|The first excerpt represents the past or something you must release, and is drawn from Bab:A Sub-Deb, Mary Roberts Rinehart by Mary Roberts Rinehart:
"Finds out what?"
"What you've been up to, the stage, and writing plays, and now
liquor and tobacco!"
Now I may be at fault in the Narative that follows. But I ask the
school if this was fair treatment. I had returned to my home full
of high Ideals, only to see them crushed beneath the heal of
Necessity is the argument of tyrants; it is the creed of slaves.
How true are these immortal words.
It was with a firm countenance but a sinking heart that I saw
|The second excerpt represents the present or the deciding factor of the moment, and is drawn from Confessio Amantis by John Gower:
In mannes herte where he sit,
He compteth noght toward his wit
The wo nomore than the wele,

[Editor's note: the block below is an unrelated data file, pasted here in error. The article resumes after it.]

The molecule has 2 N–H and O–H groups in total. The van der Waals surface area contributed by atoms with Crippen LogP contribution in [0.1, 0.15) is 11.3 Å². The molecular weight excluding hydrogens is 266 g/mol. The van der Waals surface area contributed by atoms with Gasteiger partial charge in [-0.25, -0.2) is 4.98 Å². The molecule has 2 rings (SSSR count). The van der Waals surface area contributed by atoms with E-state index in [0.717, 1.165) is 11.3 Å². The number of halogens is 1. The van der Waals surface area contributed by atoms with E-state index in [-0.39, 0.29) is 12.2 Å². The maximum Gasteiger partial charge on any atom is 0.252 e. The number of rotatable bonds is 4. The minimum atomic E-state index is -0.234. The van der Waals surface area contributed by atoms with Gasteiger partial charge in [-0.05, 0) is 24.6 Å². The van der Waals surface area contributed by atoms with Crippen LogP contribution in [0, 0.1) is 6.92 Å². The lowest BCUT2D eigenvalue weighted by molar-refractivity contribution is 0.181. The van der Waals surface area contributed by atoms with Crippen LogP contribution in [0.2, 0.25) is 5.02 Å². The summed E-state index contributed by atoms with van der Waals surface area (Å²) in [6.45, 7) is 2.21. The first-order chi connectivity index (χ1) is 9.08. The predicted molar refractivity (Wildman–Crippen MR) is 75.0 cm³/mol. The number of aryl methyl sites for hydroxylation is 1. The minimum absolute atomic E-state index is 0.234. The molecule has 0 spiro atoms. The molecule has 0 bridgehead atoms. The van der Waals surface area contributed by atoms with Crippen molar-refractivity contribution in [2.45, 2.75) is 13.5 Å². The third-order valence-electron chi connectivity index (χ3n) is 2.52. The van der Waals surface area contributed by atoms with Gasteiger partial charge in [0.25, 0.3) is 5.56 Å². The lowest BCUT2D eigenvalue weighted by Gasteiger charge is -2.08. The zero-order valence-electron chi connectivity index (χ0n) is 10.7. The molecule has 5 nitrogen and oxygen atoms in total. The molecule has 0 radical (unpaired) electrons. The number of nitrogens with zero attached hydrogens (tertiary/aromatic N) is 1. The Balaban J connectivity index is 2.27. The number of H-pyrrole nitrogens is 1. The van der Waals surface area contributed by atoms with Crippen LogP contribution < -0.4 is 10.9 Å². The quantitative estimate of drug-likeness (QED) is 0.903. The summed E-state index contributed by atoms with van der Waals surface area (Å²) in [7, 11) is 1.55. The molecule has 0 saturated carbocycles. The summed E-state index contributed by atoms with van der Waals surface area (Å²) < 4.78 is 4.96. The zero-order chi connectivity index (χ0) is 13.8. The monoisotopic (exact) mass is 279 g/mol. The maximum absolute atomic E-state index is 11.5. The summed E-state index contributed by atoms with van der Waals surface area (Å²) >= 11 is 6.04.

No mor the hete than the chele, 1270
No mor the wete than the dreie,
No mor to live than to deie,
So that tofore ne behinde
He seth nothing, bot as the blinde
Withoute insyhte of his corage
He doth merveilles in his rage.
To what thing that he wole him drawe,
|The third excerpt represents the future or something you must embrace, and is drawn from Another Study of Woman by Honore de Balzac:
the tight knitting of her brows a sort of presentiment; perhaps she
foresaw her fate. Rosina remained quietly in her place.
"A minute later, and apparently when the Colonel was snug in his couch
of straw or hay, he repeated, 'Rosina?'
"The tone of this second call was even more brutally questioning than
the first. The Colonel's strong burr, and the length which the Italian
language allows to be given to vowels and the final syllable,
concentrated all the man's despotism, impatience, and strength of
will. Rosina turned pale, but she rose, passed behind us, and went to
"All the party sat in utter silence; I, unluckily, after looking at